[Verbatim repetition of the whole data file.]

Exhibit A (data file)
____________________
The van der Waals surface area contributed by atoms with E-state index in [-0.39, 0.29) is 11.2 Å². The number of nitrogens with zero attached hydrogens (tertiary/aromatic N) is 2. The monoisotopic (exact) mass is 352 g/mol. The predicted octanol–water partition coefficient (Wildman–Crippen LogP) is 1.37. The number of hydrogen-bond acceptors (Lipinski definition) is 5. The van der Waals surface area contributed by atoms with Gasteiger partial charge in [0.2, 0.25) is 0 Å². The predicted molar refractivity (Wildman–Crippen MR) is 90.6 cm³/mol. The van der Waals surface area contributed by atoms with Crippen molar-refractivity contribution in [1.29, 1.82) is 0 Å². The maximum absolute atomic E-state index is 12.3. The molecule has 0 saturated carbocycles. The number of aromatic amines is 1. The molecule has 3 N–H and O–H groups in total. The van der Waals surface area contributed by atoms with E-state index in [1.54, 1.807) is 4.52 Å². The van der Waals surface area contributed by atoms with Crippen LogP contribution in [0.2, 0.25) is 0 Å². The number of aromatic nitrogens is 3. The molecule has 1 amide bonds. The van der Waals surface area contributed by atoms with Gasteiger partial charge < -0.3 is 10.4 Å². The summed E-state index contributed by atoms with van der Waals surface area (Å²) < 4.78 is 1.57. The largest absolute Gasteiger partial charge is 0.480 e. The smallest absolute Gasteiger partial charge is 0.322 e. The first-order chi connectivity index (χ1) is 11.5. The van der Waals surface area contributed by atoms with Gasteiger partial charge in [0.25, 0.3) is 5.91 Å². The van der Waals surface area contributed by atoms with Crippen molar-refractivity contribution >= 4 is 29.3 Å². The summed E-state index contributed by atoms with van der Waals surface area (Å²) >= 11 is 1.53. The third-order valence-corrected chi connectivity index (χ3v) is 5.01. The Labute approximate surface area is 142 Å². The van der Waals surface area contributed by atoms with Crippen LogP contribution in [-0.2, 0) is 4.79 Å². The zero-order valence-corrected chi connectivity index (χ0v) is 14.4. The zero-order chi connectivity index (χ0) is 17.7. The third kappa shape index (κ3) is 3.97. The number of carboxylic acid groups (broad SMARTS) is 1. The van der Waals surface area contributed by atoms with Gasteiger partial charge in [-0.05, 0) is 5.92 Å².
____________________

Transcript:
The van der Waals surface area contributed by atoms with E-state index in [-0.39, 0.29) is 11.2 Å². The number of nitrogens with zero attached hydrogens (tertiary/aromatic N) is 2. The monoisotopic (exact) mass is 352 g/mol. The predicted octanol–water partition coefficient (Wildman–Crippen LogP) is 1.37. The number of hydrogen-bond acceptors (Lipinski definition) is 5. The van der Waals surface area contributed by atoms with Gasteiger partial charge in [0.2, 0.25) is 0 Å². The predicted molar refractivity (Wildman–Crippen MR) is 90.6 cm³/mol. The van der Waals surface area contributed by atoms with Crippen molar-refractivity contribution in [1.29, 1.82) is 0 Å². The maximum absolute atomic E-state index is 12.3. The molecule has 0 saturated carbocycles. The number of aromatic amines is 1. The molecule has 3 N–H and O–H groups in total. The van der Waals surface area contributed by atoms with E-state index in [1.54, 1.807) is 4.52 Å². The van der Waals surface area contributed by atoms with Crippen LogP contribution in [0.2, 0.25) is 0 Å². The number of aromatic nitrogens is 3. The molecule has 1 amide bonds. The van der Waals surface area contributed by atoms with Gasteiger partial charge < -0.3 is 10.4 Å². The summed E-state index contributed by atoms with van der Waals surface area (Å²) < 4.78 is 1.57. The largest absolute Gasteiger partial charge is 0.480 e. The smallest absolute Gasteiger partial charge is 0.322 e. The first-order chi connectivity index (χ1) is 11.5. The van der Waals surface area contributed by atoms with Gasteiger partial charge in [0.25, 0.3) is 5.91 Å². The van der Waals surface area contributed by atoms with Crippen molar-refractivity contribution >= 4 is 29.3 Å². The summed E-state index contributed by atoms with van der Waals surface area (Å²) >= 11 is 1.53. The third-order valence-corrected chi connectivity index (χ3v) is 5.01. The Labute approximate surface area is 142 Å². The van der Waals surface area contributed by atoms with Crippen LogP contribution in [-0.2, 0) is 4.79 Å². The zero-order valence-corrected chi connectivity index (χ0v) is 14.4. The zero-order chi connectivity index (χ0) is 17.7. The third kappa shape index (κ3) is 3.97. The number of carboxylic acid groups (broad SMARTS) is 1. The van der Waals surface area contributed by atoms with Gasteiger partial charge in [-0.05, 0) is 5.92 Å².